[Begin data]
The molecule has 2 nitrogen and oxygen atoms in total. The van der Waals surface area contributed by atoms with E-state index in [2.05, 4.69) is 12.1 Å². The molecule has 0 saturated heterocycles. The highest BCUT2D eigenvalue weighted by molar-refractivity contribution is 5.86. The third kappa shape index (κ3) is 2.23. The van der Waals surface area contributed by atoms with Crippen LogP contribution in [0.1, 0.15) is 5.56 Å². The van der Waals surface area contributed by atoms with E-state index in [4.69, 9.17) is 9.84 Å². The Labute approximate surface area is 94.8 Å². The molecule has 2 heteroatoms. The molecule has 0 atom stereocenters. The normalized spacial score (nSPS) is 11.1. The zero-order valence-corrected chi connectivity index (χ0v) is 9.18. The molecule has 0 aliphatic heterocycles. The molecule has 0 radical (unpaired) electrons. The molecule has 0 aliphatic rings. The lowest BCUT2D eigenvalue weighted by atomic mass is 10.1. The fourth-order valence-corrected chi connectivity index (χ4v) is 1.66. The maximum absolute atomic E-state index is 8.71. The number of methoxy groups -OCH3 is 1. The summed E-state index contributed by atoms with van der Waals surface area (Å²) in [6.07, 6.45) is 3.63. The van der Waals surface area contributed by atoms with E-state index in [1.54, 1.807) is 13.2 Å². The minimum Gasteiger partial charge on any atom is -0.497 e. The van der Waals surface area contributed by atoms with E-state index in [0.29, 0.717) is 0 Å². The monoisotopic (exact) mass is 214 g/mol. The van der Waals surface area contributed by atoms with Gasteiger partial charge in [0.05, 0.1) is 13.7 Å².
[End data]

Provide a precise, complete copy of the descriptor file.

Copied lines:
The molecule has 2 nitrogen and oxygen atoms in total. The van der Waals surface area contributed by atoms with E-state index in [2.05, 4.69) is 12.1 Å². The molecule has 0 saturated heterocycles. The highest BCUT2D eigenvalue weighted by molar-refractivity contribution is 5.86. The third kappa shape index (κ3) is 2.23. The van der Waals surface area contributed by atoms with Crippen LogP contribution in [0.1, 0.15) is 5.56 Å². The van der Waals surface area contributed by atoms with E-state index in [4.69, 9.17) is 9.84 Å². The Labute approximate surface area is 94.8 Å². The molecule has 2 heteroatoms. The molecule has 0 atom stereocenters. The normalized spacial score (nSPS) is 11.1. The zero-order valence-corrected chi connectivity index (χ0v) is 9.18. The molecule has 0 aliphatic heterocycles. The molecule has 0 radical (unpaired) electrons. The molecule has 0 aliphatic rings. The lowest BCUT2D eigenvalue weighted by atomic mass is 10.1. The fourth-order valence-corrected chi connectivity index (χ4v) is 1.66. The maximum absolute atomic E-state index is 8.71. The number of methoxy groups -OCH3 is 1. The summed E-state index contributed by atoms with van der Waals surface area (Å²) in [6.07, 6.45) is 3.63. The van der Waals surface area contributed by atoms with E-state index in [1.54, 1.807) is 13.2 Å². The minimum Gasteiger partial charge on any atom is -0.497 e. The van der Waals surface area contributed by atoms with E-state index in [0.29, 0.717) is 0 Å². The monoisotopic (exact) mass is 214 g/mol. The van der Waals surface area contributed by atoms with Gasteiger partial charge in [0.05, 0.1) is 13.7 Å².